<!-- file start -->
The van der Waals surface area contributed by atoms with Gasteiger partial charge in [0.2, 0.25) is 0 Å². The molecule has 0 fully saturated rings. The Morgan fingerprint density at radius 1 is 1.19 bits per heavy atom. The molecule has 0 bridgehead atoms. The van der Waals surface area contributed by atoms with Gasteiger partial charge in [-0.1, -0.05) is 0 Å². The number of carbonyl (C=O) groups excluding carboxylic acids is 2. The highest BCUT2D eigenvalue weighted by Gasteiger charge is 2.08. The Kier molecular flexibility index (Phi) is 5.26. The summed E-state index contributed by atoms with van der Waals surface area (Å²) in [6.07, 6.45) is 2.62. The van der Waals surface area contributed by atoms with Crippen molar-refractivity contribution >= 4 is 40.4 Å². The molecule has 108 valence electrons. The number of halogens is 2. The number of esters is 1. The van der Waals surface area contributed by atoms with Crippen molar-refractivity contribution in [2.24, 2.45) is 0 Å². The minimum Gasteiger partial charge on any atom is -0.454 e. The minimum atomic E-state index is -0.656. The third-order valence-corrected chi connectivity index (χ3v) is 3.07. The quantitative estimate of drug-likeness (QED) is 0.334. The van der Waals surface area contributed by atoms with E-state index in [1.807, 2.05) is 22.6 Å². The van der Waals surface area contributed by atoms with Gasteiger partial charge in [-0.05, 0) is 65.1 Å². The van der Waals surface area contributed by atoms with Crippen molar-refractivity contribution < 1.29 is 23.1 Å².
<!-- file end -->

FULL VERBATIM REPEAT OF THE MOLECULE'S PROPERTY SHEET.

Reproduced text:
The van der Waals surface area contributed by atoms with Gasteiger partial charge in [0.2, 0.25) is 0 Å². The molecule has 0 fully saturated rings. The Morgan fingerprint density at radius 1 is 1.19 bits per heavy atom. The molecule has 0 bridgehead atoms. The van der Waals surface area contributed by atoms with Gasteiger partial charge in [-0.1, -0.05) is 0 Å². The number of carbonyl (C=O) groups excluding carboxylic acids is 2. The highest BCUT2D eigenvalue weighted by Gasteiger charge is 2.08. The Kier molecular flexibility index (Phi) is 5.26. The summed E-state index contributed by atoms with van der Waals surface area (Å²) in [6.07, 6.45) is 2.62. The van der Waals surface area contributed by atoms with Crippen molar-refractivity contribution >= 4 is 40.4 Å². The molecule has 108 valence electrons. The number of halogens is 2. The number of esters is 1. The van der Waals surface area contributed by atoms with Crippen molar-refractivity contribution in [2.24, 2.45) is 0 Å². The minimum Gasteiger partial charge on any atom is -0.454 e. The minimum atomic E-state index is -0.656. The third-order valence-corrected chi connectivity index (χ3v) is 3.07. The quantitative estimate of drug-likeness (QED) is 0.334. The van der Waals surface area contributed by atoms with E-state index in [1.807, 2.05) is 22.6 Å². The van der Waals surface area contributed by atoms with Gasteiger partial charge in [-0.05, 0) is 65.1 Å². The van der Waals surface area contributed by atoms with Crippen molar-refractivity contribution < 1.29 is 23.1 Å².